THOUGHT OF THE DAY
“Earthly wisdom is doing what comes naturally. Godly wisdom is doing what the Holy Spirit compels us to do.” – Charles Stanley
PRAYER by St. Augustine of Hippo
O Holy Spirit, descend plentifully into my heart. Enlighten the dark corners of this neglected dwelling and scatter there Thy cheerful beams. Amen.
Read Psalm 18:2-6
ALSO IN SCRIPTURE
“Walk about Zion, go all around it, count its towers, consider well its ramparts; go through its citadels, that you may tell the next generation that this is God, our God forever and ever. He will be our guide forever.” (Psalm 48:12-14)
I just recently watched a movie called “The Dead Matter” and, as you can probably guess by the title, it was a horror film about vampires trying to use some magical relic to raise the dead in order to use them as an army to…I can only guess…take over the world. Okay, so the plot wasn’t anything earth shattering but there was something about the film that struck me as being all too familiar to the human experience.
Gretchen, who is the main human character in the movie, accidentally stumbles upon the relic. She also happens to be a grieving sister who had recently lost her brother in a car accident. She wanted nothing more than to see her brother again. She missed him terribly and just could not let him go. As mentioned earlier, this relic has the power to bring the dead to life and, upon discovering that power, Gretchen seeks to bring back her brother.
Of course, that plan does not work out the way that Gretchen had hoped it would. Rather than bringing her brother back, everyone and their mother starts to come back to life. You can only imagine what kind of nightmare that would be. And even if she did bring her brother back from the dead, would he really still be her brother? I think we all can agree that whatever came back to bite her (pun completely intended), it would not be her brother.
While Gretchen was dealing with the loss of her brother, the fact of the matter is that, regardless of what kind we are dealing with, we often have a hard time dealing with loss. Whether it be our relationships, our careers, our sense of control, our comfort, or our way of doing things, there can be little doubt that we spend a great deal of our time trying to avoid letting go. Some people will resist any kind of change for fear of the loss that will come as a result of it. Indeed, it is hard for us to deal with loss.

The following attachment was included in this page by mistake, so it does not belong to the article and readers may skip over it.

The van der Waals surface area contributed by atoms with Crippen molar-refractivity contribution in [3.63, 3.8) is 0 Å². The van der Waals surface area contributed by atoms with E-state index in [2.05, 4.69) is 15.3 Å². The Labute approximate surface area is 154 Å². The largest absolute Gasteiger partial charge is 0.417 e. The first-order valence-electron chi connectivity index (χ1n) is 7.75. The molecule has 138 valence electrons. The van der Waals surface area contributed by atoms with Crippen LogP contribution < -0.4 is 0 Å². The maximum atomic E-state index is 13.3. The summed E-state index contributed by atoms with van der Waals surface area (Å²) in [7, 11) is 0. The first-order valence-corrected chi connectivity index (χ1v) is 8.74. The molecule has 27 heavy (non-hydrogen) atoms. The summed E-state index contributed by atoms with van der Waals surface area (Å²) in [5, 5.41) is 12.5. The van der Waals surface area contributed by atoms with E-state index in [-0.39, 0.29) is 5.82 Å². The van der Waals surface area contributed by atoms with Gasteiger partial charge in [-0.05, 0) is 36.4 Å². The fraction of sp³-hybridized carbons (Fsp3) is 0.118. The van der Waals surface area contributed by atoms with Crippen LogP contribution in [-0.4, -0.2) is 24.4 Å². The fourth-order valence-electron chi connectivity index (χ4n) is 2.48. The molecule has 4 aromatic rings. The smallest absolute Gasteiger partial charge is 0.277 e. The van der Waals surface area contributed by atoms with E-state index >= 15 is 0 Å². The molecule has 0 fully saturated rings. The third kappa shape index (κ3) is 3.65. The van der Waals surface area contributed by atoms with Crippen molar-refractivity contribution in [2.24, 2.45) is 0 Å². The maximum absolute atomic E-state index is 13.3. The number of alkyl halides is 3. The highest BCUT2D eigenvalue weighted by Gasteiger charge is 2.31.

Jesus was no stranger to loss. He lost his identity as a carpenter. He lost the comfort of his own home. He lost the trust of his family (who all thought he was crazy). He lost the chance of leading a “normal” life. He lost many of his followers when they realized their lives were on the line; and, in the end, Jesus lost his own life. Yet, Jesus let all of that go because he realized that regardless of the loss, he would never lose the hope of God’s presence.
Remember that you, too, are being called to let go of the things that are holding you back from living the life God has called you to live. Let go of your anxiety, let go of your fear, let go of your resistance to change, let go of your need for control, let go of your grudges, let go of it all. The more you let go, the more you realize that God never lets you go. Today’s challenge is for you to let go and let God’s presence fill you with hope, healing and wholeness.
THOUGHT OF THE DAY
Abundance is a process of letting go; that which is empty can receive.
Lord, teach me to let go and to put my trust completely in you. Amen.